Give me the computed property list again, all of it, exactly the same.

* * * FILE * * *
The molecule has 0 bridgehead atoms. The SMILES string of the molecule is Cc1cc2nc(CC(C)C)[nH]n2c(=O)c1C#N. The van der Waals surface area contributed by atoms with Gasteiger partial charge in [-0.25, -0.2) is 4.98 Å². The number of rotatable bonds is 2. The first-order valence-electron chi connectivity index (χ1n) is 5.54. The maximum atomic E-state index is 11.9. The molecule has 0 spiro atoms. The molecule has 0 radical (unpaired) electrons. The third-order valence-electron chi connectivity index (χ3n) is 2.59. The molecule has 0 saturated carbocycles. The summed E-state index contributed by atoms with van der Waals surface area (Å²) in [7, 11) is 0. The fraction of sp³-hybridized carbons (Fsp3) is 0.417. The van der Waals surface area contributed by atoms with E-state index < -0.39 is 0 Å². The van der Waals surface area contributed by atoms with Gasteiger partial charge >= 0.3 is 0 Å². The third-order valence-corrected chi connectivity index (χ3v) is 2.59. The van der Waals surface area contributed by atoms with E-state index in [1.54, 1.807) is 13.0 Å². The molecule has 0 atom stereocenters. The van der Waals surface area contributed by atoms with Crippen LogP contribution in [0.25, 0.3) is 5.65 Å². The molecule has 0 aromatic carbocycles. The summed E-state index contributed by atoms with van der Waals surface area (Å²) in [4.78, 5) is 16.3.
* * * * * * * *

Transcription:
The molecule has 0 bridgehead atoms. The SMILES string of the molecule is Cc1cc2nc(CC(C)C)[nH]n2c(=O)c1C#N. The van der Waals surface area contributed by atoms with Gasteiger partial charge in [-0.25, -0.2) is 4.98 Å². The number of rotatable bonds is 2. The first-order valence-electron chi connectivity index (χ1n) is 5.54. The maximum atomic E-state index is 11.9. The molecule has 0 spiro atoms. The molecule has 0 radical (unpaired) electrons. The third-order valence-electron chi connectivity index (χ3n) is 2.59. The molecule has 0 saturated carbocycles. The summed E-state index contributed by atoms with van der Waals surface area (Å²) in [7, 11) is 0. The fraction of sp³-hybridized carbons (Fsp3) is 0.417. The van der Waals surface area contributed by atoms with E-state index < -0.39 is 0 Å². The van der Waals surface area contributed by atoms with Gasteiger partial charge >= 0.3 is 0 Å². The third-order valence-corrected chi connectivity index (χ3v) is 2.59. The van der Waals surface area contributed by atoms with E-state index in [1.54, 1.807) is 13.0 Å². The molecule has 0 atom stereocenters. The van der Waals surface area contributed by atoms with Crippen LogP contribution in [0.25, 0.3) is 5.65 Å². The molecule has 0 aromatic carbocycles. The summed E-state index contributed by atoms with van der Waals surface area (Å²) in [4.78, 5) is 16.3.